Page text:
The Brotherhood, which has emerged as a powerful force after years of repression under ousted President Hosni Mubarak, has said it does not want a parliamentary majority, although rivals see it as well placed for a dominant position.
With secular politicians struggling to mount a challenge, Western investors are concerned about what a shift to an Islamic-leaning government would mean for Egypt, which relies on receipts from Western and other tourists and where tension between Muslims and the Christian minority have flared.
Liberal Egyptians in particular worry that the group could use for its own ends the second article of Egypt's constitution, which makes sharia, Islamic law, a main source of legislation.
Egypt's military rulers suspended the old constitution and introduced an interim one, but that article was unchanged.
Mr. Mursi, speaking in the group's new five-storey headquarters in Mokattem on the outskirts of Cairo, dismissed such worries.
"We want to engage in a dialogue not a monologue," he said. "The Brotherhood does not seek to control the parliament ... We want a strong parliament ... with different political forces."
But he said Islamic law could have a place in a civil state in Egypt, where about 10 percent of the 80 million population are Christians. "Islamic sharia guarantees the rights of all people, Muslims and non-Muslims," he said.
Mr. Mursi said he would stick by the Brotherhood's pledge not to field a presidential candidate or support any Brotherhood member running, as one has already said he will do.
"The group said it will not field a candidate for the presidency or support one if decides to do so independently," he said.
The Brotherhood's new offices are emblazoned with its emblem of crossed swords, a scene unimaginable in the Mubarak era when its members were rounded up in regular sweeps and it worked from two cramped apartments in Cairo.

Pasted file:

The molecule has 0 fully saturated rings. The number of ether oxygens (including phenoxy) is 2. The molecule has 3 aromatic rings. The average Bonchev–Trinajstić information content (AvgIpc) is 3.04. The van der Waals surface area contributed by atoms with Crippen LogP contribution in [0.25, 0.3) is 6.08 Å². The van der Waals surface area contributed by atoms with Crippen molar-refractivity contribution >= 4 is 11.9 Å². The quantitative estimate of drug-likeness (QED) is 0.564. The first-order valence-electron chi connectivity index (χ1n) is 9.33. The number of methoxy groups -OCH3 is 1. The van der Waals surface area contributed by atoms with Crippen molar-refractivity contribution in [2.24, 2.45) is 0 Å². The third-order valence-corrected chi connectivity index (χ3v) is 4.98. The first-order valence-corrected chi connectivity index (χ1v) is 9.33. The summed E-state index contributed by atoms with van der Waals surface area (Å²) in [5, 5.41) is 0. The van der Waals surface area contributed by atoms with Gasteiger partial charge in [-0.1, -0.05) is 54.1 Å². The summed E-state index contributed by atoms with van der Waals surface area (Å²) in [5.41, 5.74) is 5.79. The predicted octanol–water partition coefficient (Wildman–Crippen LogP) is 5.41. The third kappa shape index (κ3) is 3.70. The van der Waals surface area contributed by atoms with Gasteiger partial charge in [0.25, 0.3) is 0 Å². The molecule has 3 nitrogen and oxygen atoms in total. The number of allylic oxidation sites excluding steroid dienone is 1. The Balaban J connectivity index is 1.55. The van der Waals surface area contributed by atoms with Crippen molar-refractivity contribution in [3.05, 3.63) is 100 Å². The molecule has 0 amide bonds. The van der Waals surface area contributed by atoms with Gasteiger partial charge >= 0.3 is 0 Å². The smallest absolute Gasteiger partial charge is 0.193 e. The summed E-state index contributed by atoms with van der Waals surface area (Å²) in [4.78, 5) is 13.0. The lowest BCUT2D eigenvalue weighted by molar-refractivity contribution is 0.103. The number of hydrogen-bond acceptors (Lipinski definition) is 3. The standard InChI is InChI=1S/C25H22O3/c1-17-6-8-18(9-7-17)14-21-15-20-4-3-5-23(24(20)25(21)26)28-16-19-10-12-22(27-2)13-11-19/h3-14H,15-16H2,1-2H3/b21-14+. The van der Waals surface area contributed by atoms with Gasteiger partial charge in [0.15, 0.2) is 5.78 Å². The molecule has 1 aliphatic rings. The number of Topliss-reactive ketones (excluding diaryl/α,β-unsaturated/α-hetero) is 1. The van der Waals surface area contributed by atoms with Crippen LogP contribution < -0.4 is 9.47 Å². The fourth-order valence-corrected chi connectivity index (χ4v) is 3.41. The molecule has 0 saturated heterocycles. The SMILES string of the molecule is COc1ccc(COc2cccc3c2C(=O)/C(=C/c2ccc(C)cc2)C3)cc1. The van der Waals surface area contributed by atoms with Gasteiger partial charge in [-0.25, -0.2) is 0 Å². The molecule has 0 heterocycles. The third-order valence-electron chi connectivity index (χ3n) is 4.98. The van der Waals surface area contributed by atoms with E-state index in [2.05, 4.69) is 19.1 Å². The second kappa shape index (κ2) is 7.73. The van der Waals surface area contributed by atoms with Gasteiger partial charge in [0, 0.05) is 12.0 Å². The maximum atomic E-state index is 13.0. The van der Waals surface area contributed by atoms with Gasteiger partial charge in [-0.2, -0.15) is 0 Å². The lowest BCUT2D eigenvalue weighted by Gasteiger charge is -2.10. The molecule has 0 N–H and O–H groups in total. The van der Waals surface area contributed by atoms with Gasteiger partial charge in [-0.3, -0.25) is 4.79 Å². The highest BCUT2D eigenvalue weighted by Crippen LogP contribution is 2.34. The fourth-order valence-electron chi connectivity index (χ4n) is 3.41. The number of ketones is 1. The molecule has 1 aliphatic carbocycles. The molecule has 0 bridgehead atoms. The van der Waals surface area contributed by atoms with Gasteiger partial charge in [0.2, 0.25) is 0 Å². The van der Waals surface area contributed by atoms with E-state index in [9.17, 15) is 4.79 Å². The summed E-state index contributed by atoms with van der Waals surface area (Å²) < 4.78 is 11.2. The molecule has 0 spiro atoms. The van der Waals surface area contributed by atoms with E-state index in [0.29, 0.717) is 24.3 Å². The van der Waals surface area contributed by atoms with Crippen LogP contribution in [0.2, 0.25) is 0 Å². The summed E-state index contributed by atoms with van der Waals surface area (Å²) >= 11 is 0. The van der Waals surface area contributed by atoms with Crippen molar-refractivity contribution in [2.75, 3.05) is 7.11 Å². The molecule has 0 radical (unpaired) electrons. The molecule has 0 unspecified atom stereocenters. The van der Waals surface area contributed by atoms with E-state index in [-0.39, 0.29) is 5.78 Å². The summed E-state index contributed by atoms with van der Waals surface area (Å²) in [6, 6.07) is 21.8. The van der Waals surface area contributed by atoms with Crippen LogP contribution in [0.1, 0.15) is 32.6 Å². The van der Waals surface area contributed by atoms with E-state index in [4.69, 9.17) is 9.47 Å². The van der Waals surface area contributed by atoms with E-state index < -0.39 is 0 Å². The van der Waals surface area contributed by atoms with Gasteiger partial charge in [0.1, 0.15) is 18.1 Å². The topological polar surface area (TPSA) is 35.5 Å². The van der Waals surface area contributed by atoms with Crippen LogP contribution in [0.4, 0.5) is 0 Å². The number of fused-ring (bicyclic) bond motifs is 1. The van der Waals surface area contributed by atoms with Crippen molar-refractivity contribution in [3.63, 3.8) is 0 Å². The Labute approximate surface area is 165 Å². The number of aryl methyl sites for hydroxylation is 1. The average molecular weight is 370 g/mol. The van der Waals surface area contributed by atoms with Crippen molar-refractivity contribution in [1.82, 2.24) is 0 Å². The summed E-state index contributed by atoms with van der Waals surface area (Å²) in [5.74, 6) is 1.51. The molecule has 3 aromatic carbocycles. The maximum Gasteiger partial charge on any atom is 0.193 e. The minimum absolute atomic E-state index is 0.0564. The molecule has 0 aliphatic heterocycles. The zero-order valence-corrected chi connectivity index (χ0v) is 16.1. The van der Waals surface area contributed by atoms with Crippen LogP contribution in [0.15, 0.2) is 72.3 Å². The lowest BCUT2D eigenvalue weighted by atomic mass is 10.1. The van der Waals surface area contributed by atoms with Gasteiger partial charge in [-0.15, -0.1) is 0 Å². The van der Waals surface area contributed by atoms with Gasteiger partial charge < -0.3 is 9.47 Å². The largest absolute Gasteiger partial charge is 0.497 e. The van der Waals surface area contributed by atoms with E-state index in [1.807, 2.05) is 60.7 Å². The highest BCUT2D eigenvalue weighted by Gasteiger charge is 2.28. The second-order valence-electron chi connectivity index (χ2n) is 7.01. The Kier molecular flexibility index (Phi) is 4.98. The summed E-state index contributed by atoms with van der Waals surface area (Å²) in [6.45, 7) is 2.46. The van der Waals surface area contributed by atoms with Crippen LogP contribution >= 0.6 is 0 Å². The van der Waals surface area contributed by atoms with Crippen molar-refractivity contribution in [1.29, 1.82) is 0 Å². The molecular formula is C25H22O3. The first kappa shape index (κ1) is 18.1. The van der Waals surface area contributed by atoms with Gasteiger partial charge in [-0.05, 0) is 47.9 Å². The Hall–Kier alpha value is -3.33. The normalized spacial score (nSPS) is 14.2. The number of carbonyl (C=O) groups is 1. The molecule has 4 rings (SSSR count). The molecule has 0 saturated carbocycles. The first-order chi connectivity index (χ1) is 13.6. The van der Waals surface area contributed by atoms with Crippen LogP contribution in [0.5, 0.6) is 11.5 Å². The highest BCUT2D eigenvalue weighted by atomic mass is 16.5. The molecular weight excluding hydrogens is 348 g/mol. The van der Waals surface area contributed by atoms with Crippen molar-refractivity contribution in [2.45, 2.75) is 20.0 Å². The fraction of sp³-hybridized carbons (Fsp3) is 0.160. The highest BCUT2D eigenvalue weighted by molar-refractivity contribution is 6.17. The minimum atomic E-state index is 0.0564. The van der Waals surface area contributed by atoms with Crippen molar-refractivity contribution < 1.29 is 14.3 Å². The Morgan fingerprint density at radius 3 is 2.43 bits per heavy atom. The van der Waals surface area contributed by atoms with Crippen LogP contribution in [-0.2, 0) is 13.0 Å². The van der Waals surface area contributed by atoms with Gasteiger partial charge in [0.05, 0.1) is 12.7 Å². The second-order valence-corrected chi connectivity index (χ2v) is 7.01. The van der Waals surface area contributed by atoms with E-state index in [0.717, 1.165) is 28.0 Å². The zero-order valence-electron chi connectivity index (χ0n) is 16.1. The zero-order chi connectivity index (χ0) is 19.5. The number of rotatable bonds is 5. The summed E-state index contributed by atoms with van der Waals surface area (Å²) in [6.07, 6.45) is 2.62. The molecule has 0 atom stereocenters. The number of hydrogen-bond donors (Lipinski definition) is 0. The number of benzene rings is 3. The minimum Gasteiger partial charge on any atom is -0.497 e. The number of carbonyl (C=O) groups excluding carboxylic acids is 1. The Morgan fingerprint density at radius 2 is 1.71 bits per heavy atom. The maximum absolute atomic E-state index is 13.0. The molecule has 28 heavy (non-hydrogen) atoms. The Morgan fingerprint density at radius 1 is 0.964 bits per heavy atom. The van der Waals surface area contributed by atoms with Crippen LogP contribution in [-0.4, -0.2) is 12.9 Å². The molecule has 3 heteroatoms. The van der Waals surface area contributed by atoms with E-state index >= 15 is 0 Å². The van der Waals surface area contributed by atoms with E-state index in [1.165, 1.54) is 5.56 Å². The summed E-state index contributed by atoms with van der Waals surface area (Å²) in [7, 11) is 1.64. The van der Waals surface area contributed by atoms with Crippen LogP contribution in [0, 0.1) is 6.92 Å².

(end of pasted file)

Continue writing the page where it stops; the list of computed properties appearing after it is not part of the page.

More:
Mr. Mursi, head of the engineering department in Egypt's Zaqaziq University, led the Brotherhood's parliament bloc in the 2000-2005 parliamentary session. The Brotherhood used to field its candidates as independents to skirt a ban on its activities.
The Brotherhood, which has spread deep roots in Egypt's conservative Muslim society partly through a broad social program, held 20 percent of seats in the 2005-2010 parliament.
It boycotted last year's vote because of accusations of rigging, which rights groups said had been a feature of all votes under Mubarak.
Mr. Mursi said an economic platform had not yet been drawn up as the party, formed in April, was still organizing itself.
But some secular politicians and other Egyptians are concerned that women and Christians could be sidelined and that alcohol could be banned, which analysts say is a concern as many tourists to Egypt are non-Muslims wanting a beach holiday and who might be deterred if alcohol is not served.
One in eight Egyptian jobs depend on tourism.
On Christians, he said: "We want everyone to be reassured ... that we want to see our Christian brothers elected in parliament ... We don't want one group to control the parliament, neither the Brotherhood nor anyone else."
Of the party's 9,000 registered members, he said 100 were Christian and 1,000 were women, adding that the party's deputy head, Rafik Habib, was a Christian.
When asked if the party could propose a law to prohibit alcohol, Mr. Mursi said such changes would be up to parliament to decide, not a single group, such as the Brotherhood.
"The Egyptian constitution is not the constitution of the Brotherhood but ... of the Egyptian people," said Mr. Mursi, adding that the constitution "says Egypt's legislation is based on the principles of sharia, and not its details."